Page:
I got into the poker industry and the writing part of it, specifically, by a happy accident back in 2005. In the eleven years since, I have generally been able to write what I want on my own terms. There have been those rare times, however, when I have been told to stay away from a certain topic or perhaps adjust the way I wrote an article, whether it was to add some sort of mention, remove something, or alter the tone. Only a handful of those times did the request from someone up above truly frustrate me, but hey, it comes with the territory. Not every day is great in any of our jobs; I wasn’t about to quit just because someone pissed me off one day. But then again, I’ve never had a serious journalist role like columnist John L. Smith of the Las Vegas Review-Journal.
On Tuesday, Smith resigned from Nevada’s largest newspaper because he was instructed to no longer write about casino barons Sheldon Adelson and Steve Wynn.
Adelson, CEO of the Las Vegas Sands Corp. and billionaire Republican string-puller, purchased the Review-Journal in December 2015 for $ 140 million, an amount that seemed exorbitant. The prevailing opinion at the time was that he bought the paper in order to use it to exert political influence, but the paper’s publisher, Jason Taylor, said that Adelson would have no influence on editorial content.
Taylor was replaced on January 28th by Craig Moon, who reported directly to the Adelson family ownership. Prior to his installation, there was a disclosure in the paper about Adelson’s ownership; after his hiring, that disclosure was deleted. It was that day that Smith was instructed to stop writing about Adelson, a fact that remained largely a secret until this past Saturday.
On Saturday, the University of Nevada-Las Vegas hosted a public Society of Professional Journalists meeting during which Review-Journal editor J. Keith Moyer (who joined the staff in February) was interviewed. During the interview, he for some reason revealed that he had told Smith not to write about Sheldon Adelson. This jaw-dropping admission was live-tweeted by several journalists, including those from his paper, who were in attendance.
Moyer explained (or tried to explain) that Smith had a legal history with Adelson and therefore “it was a conflict for John to write about Sheldon.”
In 2005, Adelson sued Smith in response to a book he wrote about the CEO. That lawsuit was dismissed by a judge. A similar lawsuit for a similar reason was brought against Smith in 1997 by Steve Wynn. That suit was also dismissed.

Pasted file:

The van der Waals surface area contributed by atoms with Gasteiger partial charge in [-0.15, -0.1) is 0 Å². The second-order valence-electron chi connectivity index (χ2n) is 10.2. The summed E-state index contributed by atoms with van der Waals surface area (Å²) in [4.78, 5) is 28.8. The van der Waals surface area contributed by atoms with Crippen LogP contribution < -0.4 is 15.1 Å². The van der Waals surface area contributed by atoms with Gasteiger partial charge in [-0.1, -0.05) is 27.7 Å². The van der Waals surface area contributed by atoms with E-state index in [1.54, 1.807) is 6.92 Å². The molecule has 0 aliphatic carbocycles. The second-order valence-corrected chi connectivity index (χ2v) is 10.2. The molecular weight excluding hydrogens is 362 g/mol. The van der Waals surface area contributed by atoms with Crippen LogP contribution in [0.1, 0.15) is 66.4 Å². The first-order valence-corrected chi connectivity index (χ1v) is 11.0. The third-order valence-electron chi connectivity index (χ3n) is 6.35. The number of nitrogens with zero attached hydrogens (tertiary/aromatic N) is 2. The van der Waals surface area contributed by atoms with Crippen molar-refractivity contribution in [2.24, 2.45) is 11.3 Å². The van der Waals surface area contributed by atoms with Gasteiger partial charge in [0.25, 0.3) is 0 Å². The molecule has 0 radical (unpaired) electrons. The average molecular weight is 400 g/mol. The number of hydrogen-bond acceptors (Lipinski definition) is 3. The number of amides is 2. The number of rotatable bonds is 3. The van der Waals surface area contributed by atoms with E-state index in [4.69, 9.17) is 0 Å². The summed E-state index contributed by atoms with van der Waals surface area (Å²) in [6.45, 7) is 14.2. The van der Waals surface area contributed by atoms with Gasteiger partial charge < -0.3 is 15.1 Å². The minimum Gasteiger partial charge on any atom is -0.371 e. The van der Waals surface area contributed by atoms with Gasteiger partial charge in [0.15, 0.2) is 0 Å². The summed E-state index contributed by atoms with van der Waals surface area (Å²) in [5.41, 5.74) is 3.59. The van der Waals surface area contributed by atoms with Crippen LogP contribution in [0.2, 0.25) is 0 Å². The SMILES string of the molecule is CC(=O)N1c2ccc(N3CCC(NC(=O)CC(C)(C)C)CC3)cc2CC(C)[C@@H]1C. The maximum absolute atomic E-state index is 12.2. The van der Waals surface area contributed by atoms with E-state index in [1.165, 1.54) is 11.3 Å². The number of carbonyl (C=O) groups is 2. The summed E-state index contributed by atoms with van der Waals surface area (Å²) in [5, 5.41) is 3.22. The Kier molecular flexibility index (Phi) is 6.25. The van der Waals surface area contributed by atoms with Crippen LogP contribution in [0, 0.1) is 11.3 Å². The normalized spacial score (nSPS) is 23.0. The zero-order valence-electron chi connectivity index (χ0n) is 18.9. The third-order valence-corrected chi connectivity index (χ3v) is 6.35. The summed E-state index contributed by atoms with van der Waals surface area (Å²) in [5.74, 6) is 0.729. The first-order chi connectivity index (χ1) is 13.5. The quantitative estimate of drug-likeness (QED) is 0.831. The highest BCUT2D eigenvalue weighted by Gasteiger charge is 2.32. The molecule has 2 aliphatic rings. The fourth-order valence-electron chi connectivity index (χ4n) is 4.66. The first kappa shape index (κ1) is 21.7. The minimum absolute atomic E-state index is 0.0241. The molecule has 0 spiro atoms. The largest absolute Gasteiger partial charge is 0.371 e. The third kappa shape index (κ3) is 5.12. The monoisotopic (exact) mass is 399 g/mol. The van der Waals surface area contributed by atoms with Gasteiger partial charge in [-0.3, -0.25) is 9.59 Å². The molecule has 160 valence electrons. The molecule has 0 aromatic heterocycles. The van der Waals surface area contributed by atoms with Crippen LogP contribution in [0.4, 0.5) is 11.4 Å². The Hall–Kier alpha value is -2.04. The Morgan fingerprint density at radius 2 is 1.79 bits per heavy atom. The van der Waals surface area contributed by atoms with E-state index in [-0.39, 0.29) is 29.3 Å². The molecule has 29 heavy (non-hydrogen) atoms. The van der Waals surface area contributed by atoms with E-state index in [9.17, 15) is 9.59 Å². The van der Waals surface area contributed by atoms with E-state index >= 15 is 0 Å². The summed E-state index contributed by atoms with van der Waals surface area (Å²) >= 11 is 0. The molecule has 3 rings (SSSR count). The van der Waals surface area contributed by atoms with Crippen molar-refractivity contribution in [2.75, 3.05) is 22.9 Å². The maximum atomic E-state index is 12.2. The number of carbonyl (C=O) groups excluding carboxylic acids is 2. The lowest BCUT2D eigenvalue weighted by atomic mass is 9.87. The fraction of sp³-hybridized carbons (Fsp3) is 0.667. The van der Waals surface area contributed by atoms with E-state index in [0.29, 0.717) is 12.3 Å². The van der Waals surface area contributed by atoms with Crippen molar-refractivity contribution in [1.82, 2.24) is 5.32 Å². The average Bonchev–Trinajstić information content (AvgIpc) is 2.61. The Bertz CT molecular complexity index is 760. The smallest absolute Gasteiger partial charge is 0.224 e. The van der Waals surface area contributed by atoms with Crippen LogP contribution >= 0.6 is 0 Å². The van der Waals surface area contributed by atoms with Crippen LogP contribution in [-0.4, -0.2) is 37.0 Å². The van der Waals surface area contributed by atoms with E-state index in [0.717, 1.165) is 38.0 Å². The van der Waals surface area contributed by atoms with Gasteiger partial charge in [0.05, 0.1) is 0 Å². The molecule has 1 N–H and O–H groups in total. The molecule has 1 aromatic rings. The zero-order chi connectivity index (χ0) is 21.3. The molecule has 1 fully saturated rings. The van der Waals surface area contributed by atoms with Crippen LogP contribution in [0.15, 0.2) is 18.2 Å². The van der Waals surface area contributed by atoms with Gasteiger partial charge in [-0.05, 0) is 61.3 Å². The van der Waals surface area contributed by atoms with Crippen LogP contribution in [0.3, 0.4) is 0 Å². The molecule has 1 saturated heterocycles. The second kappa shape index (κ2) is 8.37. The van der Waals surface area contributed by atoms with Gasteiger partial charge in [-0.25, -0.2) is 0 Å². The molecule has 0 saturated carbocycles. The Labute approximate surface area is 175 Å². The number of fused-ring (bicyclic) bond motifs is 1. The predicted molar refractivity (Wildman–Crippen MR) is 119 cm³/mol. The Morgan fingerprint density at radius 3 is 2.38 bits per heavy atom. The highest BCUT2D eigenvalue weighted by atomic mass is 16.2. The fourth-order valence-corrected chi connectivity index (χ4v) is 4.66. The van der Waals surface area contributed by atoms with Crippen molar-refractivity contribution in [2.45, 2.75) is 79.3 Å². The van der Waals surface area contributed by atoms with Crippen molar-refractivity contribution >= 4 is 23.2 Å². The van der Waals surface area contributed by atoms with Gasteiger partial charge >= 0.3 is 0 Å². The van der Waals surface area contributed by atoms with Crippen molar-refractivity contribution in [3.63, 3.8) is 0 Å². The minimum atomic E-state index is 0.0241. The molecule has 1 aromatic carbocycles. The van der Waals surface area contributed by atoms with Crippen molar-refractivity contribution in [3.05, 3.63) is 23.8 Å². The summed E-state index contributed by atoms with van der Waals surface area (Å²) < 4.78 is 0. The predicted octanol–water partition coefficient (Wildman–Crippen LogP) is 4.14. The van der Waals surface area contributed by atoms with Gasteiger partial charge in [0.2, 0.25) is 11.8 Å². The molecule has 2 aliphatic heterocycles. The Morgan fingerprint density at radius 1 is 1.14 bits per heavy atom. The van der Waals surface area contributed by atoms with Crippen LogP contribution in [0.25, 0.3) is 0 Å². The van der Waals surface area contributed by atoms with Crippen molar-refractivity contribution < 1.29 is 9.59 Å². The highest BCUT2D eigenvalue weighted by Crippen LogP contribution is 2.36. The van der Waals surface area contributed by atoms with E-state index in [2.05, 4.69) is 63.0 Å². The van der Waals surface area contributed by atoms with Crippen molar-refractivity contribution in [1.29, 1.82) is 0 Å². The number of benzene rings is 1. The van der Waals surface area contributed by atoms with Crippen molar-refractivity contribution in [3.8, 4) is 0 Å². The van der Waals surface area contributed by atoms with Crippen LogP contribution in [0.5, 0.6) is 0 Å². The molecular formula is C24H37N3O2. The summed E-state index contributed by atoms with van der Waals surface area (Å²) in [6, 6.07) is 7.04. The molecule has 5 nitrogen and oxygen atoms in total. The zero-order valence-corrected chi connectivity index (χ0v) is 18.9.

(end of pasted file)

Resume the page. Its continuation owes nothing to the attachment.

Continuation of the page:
When asked about the Wynn lawsuit, Moyer admitted he knew nothing about it. According to Jon Ralston of Ralston Reports, Moyer told Smith on Monday to stop writing about Wynn, as well.
It sounds like that was the last straw for Smith, who resigned Tuesday. Before leaving he explained his reasons via a letter he distributed around the office, saying, in part, “….if you don’t have the freedom to call the community’s heavyweights to account, then that “commentary” tag isn’t worth the paper on which it’s printed.”
Smith’s entire letter is copied below.
Job Opening: Columnist
I learned many years ago about the importance of not punching down in weight class. You don’t hit “little people” in this craft, you defend them. In Las Vegas, the quintessential company town, it’s the blowhard billionaires and their political toadies who are worth punching. And if you don’t have the freedom to call the community’s heavyweights to account, then that “commentary” tag isn’t worth the paper on which it’s printed.
It isn’t always easy to afflict the comfortable and question authority, but it’s an essential part of the job. And although I’ve fallen short of the mark many times over the past three decades, this is a job I’ve loved.
But recent events have convinced me that I can no longer remain employed at the Las Vegas Review-Journal, a spirited newspaper that has battled to remain an independent voice of journalism in this community. If a Las Vegas columnist is considered “conflicted” because he’s been unsuccessfully sued by two of the most powerful and outspoken players in the gaming industry, then it’s time to move on. If the Strip’s thin-skinned casino bosses aren’t grist for commentary, who is?
It’s been an honor working with you all. Your hard work and dedication remind me every day that journalism is better than ever – even if management leaves something to be desired.
John L. Smith